Monocyte chemoattractant protein-1: plasma concentrations and A(-2518)G promoter polymorphism of its gene in systemic lupus erythematosus

Karen S Brown, Eleni Nackos, Suneetha Morthala, Liselotte E Jensen, Alexander S Whitehead, Joan M Von Feldt
Journal of Rheumatology 2007, 34 (4): 740-6

OBJECTIVE: To determine (1) whether the A(-2518)G polymorphism of CCL-2, the gene encoding monocyte chemoattractant protein-1 (MCP-1), is associated with disease, MCP-1 concentration, nephritis, or coronary artery calcification (CAC) in systemic lupus erythematosus (SLE); and (2) whether MCP-1 and homocysteine (Hcy) concentrations are correlated.

METHODS: Statistical tests were applied to determine the relationships between CCL-2 A(-2518)G genotypes, plasma MCP-1 concentrations, and clinical variables in Caucasian and African American patients with SLE and controls.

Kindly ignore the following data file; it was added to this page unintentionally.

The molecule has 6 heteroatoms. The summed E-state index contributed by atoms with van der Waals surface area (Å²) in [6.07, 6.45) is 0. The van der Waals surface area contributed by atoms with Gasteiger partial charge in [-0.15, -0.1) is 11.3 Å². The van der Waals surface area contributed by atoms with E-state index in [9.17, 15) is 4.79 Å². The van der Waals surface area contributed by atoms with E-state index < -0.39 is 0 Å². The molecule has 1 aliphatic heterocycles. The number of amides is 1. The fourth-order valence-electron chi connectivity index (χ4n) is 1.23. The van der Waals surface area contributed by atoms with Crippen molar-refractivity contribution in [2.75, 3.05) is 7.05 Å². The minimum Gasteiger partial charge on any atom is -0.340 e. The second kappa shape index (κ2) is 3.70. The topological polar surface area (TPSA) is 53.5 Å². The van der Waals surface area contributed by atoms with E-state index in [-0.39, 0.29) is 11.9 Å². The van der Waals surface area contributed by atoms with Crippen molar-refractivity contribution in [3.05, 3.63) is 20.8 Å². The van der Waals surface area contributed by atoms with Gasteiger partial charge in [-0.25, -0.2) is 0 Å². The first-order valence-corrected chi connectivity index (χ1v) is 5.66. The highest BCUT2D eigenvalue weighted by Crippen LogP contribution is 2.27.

RESULTS: The CCL-2 (-2518)G allele was not significantly associated with SLE in the whole study sample (p = 0.07). Among Caucasians, but not African Americans, G allele carriers had significantly increased risk of SLE (OR 4.2, 95% CI 1.8-9.6, p < 0.0001). Genotype was not associated with nephritis, CAC, or MCP-1 concentrations when all patients or all controls were considered; however, among recently diagnosed patients, G allele carriers had significantly higher MCP-1 concentrations than AA homozygotes (p = 0.02). SLE patients had higher MCP-1 concentrations than controls (p < 0.0001), African American patients had higher concentrations than Caucasian patients (p = 0.006), and patients with nephritis had higher concentrations than those without nephritis (p = 0.02). Although not associated with CAC, MCP-1 concentrations were significantly positively correlated with Hcy. CONCLUSION. CCL-2 A(-2518)G genotype is a significant risk factor for SLE among Caucasians but not African Americans, suggesting that genetically mandated differences in MCP-1 expression contribute to SLE etiology in the former. The positive correlation between MCP-1 and Hcy concentrations is consistent with the hypothesis that active inflammation and hyperhomocysteinemia are etiologically linked.

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